ELKs are sometimes called reverse convertibles and can carry high risks. As a hybrid debt security, the return on this type of investment is linked to an underlying equity, most commonly a stock. Usually, ELKs mature in a year and, if the value of the ELK falls below a pre-set price, the investor will not receive cash but, instead, the investment is converted into shares in the underlying security. The value of these shares can be worth less than the investor’s initial investment. According to stock fraud lawyers, ELKs are structured products that are, in some cases, part of a speculative investment strategy that is unsuitable for many investors.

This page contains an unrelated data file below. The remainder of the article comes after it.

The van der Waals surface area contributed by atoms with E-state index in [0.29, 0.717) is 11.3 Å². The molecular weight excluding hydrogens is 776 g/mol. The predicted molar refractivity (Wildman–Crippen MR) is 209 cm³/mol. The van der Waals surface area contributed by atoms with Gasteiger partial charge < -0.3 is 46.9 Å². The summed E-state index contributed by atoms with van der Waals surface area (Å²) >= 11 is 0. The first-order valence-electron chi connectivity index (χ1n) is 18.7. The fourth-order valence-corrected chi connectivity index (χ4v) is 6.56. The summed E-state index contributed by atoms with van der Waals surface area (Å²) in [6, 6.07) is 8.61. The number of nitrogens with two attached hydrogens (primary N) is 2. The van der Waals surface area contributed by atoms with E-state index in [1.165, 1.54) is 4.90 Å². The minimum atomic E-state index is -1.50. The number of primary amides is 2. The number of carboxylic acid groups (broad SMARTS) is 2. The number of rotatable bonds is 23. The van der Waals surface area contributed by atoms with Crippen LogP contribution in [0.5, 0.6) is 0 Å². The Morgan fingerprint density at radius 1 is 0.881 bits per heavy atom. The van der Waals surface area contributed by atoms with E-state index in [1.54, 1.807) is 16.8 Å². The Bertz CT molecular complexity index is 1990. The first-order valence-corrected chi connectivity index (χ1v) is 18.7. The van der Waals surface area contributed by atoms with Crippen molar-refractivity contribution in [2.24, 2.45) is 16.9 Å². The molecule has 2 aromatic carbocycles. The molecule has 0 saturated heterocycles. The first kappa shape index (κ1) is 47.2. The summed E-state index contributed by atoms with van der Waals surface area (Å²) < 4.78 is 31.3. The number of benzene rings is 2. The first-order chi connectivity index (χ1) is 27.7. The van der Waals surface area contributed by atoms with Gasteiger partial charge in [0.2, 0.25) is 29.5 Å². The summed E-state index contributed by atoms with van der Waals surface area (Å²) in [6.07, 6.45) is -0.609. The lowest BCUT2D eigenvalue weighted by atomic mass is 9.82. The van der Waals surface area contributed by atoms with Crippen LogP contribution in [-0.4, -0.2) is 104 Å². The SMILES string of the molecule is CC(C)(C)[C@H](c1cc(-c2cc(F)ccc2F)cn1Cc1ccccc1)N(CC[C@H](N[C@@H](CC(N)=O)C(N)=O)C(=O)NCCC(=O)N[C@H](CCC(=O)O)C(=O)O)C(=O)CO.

According to the Statement of Claim in this case, the 91-year-old female investor was allegedly sold an investment strategy that involved asset allocation that was unsuitable and materially flawed for an investor seeking conservation of principle. The claim is seeking $200,000 in damages for the investor and alleges fraud, breach of fiduciary duty and unsuitable sales.
According to securities fraud attorneys, firms have an obligation to fully disclose all the risks of a given investment when making recommendations, and those recommendations must be suitable for the individual investor receiving the recommendation given his or her age, investment objectives and risk tolerance.
If you received an unsuitable recommendation of an investment strategy involving risky ELKs from Citigroup, or any other full-service brokerage firm, you may have a valid securities arbitration claim. To find out more about your legal rights and options, contact a stock fraud lawyer at Law Office of Christopher J. Gray, P.C. at (866) 966-9598 for a no-cost, confidential consultation.